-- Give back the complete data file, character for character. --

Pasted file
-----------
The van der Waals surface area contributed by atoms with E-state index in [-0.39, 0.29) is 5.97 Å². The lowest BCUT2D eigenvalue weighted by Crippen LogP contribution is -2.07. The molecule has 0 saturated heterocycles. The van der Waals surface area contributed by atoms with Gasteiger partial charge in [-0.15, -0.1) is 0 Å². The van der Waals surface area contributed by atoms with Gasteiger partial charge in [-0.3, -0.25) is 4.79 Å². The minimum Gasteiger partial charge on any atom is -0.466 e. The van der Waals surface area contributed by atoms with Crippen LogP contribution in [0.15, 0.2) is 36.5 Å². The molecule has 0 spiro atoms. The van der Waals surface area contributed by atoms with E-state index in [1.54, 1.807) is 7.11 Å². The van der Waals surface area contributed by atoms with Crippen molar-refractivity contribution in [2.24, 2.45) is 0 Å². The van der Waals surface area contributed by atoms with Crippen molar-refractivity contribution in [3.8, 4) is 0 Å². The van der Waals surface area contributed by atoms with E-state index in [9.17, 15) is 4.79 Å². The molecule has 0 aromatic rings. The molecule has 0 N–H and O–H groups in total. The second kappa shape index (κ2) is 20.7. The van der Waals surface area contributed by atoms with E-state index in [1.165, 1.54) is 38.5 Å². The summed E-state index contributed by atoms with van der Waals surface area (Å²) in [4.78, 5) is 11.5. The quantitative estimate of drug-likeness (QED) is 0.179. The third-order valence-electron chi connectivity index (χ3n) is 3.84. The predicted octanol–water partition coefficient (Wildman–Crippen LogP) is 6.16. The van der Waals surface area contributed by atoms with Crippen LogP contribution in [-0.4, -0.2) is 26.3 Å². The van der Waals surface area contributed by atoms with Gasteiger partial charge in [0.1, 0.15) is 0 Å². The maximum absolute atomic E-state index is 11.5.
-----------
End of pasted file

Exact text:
The van der Waals surface area contributed by atoms with E-state index in [-0.39, 0.29) is 5.97 Å². The lowest BCUT2D eigenvalue weighted by Crippen LogP contribution is -2.07. The molecule has 0 saturated heterocycles. The van der Waals surface area contributed by atoms with Gasteiger partial charge in [-0.15, -0.1) is 0 Å². The van der Waals surface area contributed by atoms with Gasteiger partial charge in [-0.3, -0.25) is 4.79 Å². The minimum Gasteiger partial charge on any atom is -0.466 e. The van der Waals surface area contributed by atoms with Crippen LogP contribution in [0.15, 0.2) is 36.5 Å². The molecule has 0 spiro atoms. The van der Waals surface area contributed by atoms with E-state index in [1.54, 1.807) is 7.11 Å². The van der Waals surface area contributed by atoms with Crippen molar-refractivity contribution in [2.24, 2.45) is 0 Å². The van der Waals surface area contributed by atoms with Crippen molar-refractivity contribution in [3.8, 4) is 0 Å². The van der Waals surface area contributed by atoms with E-state index in [9.17, 15) is 4.79 Å². The molecule has 0 aromatic rings. The molecule has 0 N–H and O–H groups in total. The second kappa shape index (κ2) is 20.7. The van der Waals surface area contributed by atoms with E-state index in [1.165, 1.54) is 38.5 Å². The summed E-state index contributed by atoms with van der Waals surface area (Å²) in [4.78, 5) is 11.5. The quantitative estimate of drug-likeness (QED) is 0.179. The third-order valence-electron chi connectivity index (χ3n) is 3.84. The predicted octanol–water partition coefficient (Wildman–Crippen LogP) is 6.16. The van der Waals surface area contributed by atoms with Crippen LogP contribution in [-0.4, -0.2) is 26.3 Å². The van der Waals surface area contributed by atoms with Gasteiger partial charge in [0.1, 0.15) is 0 Å². The maximum absolute atomic E-state index is 11.5.